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Tuesday, February 18, 2014

The hubris of the state board of education

I was able to listen to part of the board’s meeting today and I have to tell you it left a bad taste in my mouth. Mainly because the board is populated by ideologues that have a tenuous relationship to education at best and in every instance they sided with businesses over parents’ teachers and students.

They ignored the head of the parent teacher association who represents 300,000 parents and teachers and voted to precede full speed ahead with common core which will take millions and millions out of our classrooms and they ignored district after district that voted against charter school applications and rubber stamped every single one of them. So much for local control right.

The grocer, citrus grower, TFA hobbyist and the rest of the gang are really wrecking our state.

1 comment:

  1. Hey Chris,

    Have you read the new proposal from Pam Stewart?

    Stewart calls the 2014-2015 new assessments and grading scale "a school's starting point" that will encourage "truth in advertising." This is utterly ridiculous. Florida has created no tests, let alone assessed the validity/reliability of the "tests." This is absolutely crazy. How can you say these are valid tests and not set an actual goal? Is 70%, 65%, 85%, etc., passing? It is completely arbitrary. The document sets forth that the 2015 exams will be a "baseline performance...upon which schools must build." What the heck does this mean? This situation is akin to saying that we don't know where to set the goal, so poof, there "it" is, and schools must become better. Where is "it?" At least the ACT and SAT tell you that they normalize the test and make comparisons between students. Essentially, the FLDOE is saying that students will take a test, score X points (whatever X represents), and must improve. Improve to what? Oh wait; it doesn't say, because no one knows.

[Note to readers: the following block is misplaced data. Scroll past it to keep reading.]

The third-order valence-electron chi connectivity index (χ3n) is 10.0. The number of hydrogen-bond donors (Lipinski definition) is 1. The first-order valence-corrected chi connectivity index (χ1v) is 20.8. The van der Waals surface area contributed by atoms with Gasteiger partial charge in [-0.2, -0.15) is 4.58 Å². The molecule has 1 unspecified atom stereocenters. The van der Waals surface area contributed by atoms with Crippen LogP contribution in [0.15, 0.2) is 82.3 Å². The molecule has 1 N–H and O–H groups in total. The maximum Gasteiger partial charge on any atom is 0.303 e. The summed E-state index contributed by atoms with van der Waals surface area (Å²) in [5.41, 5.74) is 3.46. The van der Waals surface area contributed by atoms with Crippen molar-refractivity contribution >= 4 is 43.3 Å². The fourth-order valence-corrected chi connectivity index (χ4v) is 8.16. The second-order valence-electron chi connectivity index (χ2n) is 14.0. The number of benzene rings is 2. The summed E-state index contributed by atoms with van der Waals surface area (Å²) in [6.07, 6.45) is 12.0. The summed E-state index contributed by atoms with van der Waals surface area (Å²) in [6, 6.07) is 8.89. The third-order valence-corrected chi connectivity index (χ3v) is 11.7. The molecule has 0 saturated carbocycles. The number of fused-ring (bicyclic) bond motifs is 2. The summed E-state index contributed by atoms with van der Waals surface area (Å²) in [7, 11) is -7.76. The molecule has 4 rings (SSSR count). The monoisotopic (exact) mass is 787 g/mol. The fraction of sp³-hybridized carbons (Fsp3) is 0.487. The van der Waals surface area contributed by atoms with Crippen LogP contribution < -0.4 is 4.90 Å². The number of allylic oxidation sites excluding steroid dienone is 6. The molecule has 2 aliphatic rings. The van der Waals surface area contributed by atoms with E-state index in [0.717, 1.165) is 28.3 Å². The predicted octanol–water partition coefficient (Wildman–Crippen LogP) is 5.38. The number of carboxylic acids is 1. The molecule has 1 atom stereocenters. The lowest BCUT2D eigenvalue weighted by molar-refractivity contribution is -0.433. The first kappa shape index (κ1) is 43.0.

Then, on top of that, Stewart wants "truth in advertising." This merely means that the high performing schools with highest achievement levels will reflect the highest grades. Okay, but what about the fact that schools have feeder neighborhoods that struggle with literacy? You cannot make up for 5 years of struggling literacy before kindergarten just in school. Every student can learn, but the pace will be slower for some kids because they are already behind. While they are struggling, you have the students who come on or above level who are growing exponentially. Some schools have a leg up automatically and unfairly because most of their students already come in on or above level in math or reading. Why is that? Many of the parents are involved to the point that they teach or reinforce what the preschool is teaching before the kid even arrives in kindergarten. Those parents probably also have high literacy rates, and through daily conversation, these skills are transferred to their kid. "The 30 Million Word Gap" beautifully outlines this idea, and it makes so much sense. The catch up game is so unfair to teachers and students, and assigning school grades exacerbates the situation by creating schools that cater to the educated and wealthy who know to put their kids into those schools, thereby leaving the most struggling of our students in one big, chaotic pot. As a teacher, I have had the most success with groups of mixed-ability students. Putting all struggling readers together in 1 class is the worst thing you can do, and that is what Stewart is reinforcing through the continuation of the school grading and Common Core testing movement.